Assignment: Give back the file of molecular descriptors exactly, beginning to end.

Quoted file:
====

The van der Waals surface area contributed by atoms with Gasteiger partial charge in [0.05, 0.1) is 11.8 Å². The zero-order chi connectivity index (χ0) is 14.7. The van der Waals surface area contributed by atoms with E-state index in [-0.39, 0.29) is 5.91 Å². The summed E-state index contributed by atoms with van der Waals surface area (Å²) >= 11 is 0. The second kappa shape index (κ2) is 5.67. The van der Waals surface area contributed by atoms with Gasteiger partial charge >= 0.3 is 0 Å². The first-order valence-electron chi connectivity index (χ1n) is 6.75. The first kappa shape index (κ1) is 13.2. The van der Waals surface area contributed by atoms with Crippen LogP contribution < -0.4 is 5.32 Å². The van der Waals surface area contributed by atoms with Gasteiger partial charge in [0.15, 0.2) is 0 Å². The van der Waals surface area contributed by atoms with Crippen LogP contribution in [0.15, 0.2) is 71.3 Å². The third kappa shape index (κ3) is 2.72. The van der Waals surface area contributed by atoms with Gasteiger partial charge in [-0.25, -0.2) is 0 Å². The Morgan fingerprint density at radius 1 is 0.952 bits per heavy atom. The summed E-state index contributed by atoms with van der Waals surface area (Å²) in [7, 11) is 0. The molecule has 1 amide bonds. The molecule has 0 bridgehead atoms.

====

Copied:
The van der Waals surface area contributed by atoms with Gasteiger partial charge in [0.05, 0.1) is 11.8 Å². The zero-order chi connectivity index (χ0) is 14.7. The van der Waals surface area contributed by atoms with E-state index in [-0.39, 0.29) is 5.91 Å². The summed E-state index contributed by atoms with van der Waals surface area (Å²) >= 11 is 0. The second kappa shape index (κ2) is 5.67. The van der Waals surface area contributed by atoms with Gasteiger partial charge >= 0.3 is 0 Å². The first-order valence-electron chi connectivity index (χ1n) is 6.75. The first kappa shape index (κ1) is 13.2. The van der Waals surface area contributed by atoms with Crippen LogP contribution < -0.4 is 5.32 Å². The van der Waals surface area contributed by atoms with Gasteiger partial charge in [0.15, 0.2) is 0 Å². The van der Waals surface area contributed by atoms with Crippen LogP contribution in [0.15, 0.2) is 71.3 Å². The third kappa shape index (κ3) is 2.72. The van der Waals surface area contributed by atoms with Gasteiger partial charge in [-0.25, -0.2) is 0 Å². The Morgan fingerprint density at radius 1 is 0.952 bits per heavy atom. The summed E-state index contributed by atoms with van der Waals surface area (Å²) in [7, 11) is 0. The molecule has 1 amide bonds. The molecule has 0 bridgehead atoms.